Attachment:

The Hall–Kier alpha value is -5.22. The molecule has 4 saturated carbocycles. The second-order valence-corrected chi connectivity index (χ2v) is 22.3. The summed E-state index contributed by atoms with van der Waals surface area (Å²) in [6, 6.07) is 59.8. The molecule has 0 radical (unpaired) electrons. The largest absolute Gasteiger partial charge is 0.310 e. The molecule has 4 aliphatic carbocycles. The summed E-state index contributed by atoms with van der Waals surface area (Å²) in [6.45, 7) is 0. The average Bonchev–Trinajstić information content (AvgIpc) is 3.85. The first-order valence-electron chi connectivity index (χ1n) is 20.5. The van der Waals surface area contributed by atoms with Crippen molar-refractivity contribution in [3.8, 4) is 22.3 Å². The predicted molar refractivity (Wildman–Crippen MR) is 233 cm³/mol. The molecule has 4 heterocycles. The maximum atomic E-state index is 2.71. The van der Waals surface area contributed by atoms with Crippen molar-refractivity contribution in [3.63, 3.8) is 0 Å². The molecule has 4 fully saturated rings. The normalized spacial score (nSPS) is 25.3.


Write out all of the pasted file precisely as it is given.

The Hall–Kier alpha value is -5.22. The molecule has 4 saturated carbocycles. The second-order valence-corrected chi connectivity index (χ2v) is 22.3. The summed E-state index contributed by atoms with van der Waals surface area (Å²) in [6, 6.07) is 59.8. The molecule has 0 radical (unpaired) electrons. The largest absolute Gasteiger partial charge is 0.310 e. The molecule has 4 aliphatic carbocycles. The summed E-state index contributed by atoms with van der Waals surface area (Å²) in [6.45, 7) is 0. The average Bonchev–Trinajstić information content (AvgIpc) is 3.85. The first-order valence-electron chi connectivity index (χ1n) is 20.5. The van der Waals surface area contributed by atoms with Crippen molar-refractivity contribution in [3.8, 4) is 22.3 Å². The predicted molar refractivity (Wildman–Crippen MR) is 233 cm³/mol. The molecule has 4 heterocycles. The maximum atomic E-state index is 2.71. The van der Waals surface area contributed by atoms with Crippen molar-refractivity contribution in [3.63, 3.8) is 0 Å². The molecule has 4 fully saturated rings. The normalized spacial score (nSPS) is 25.3.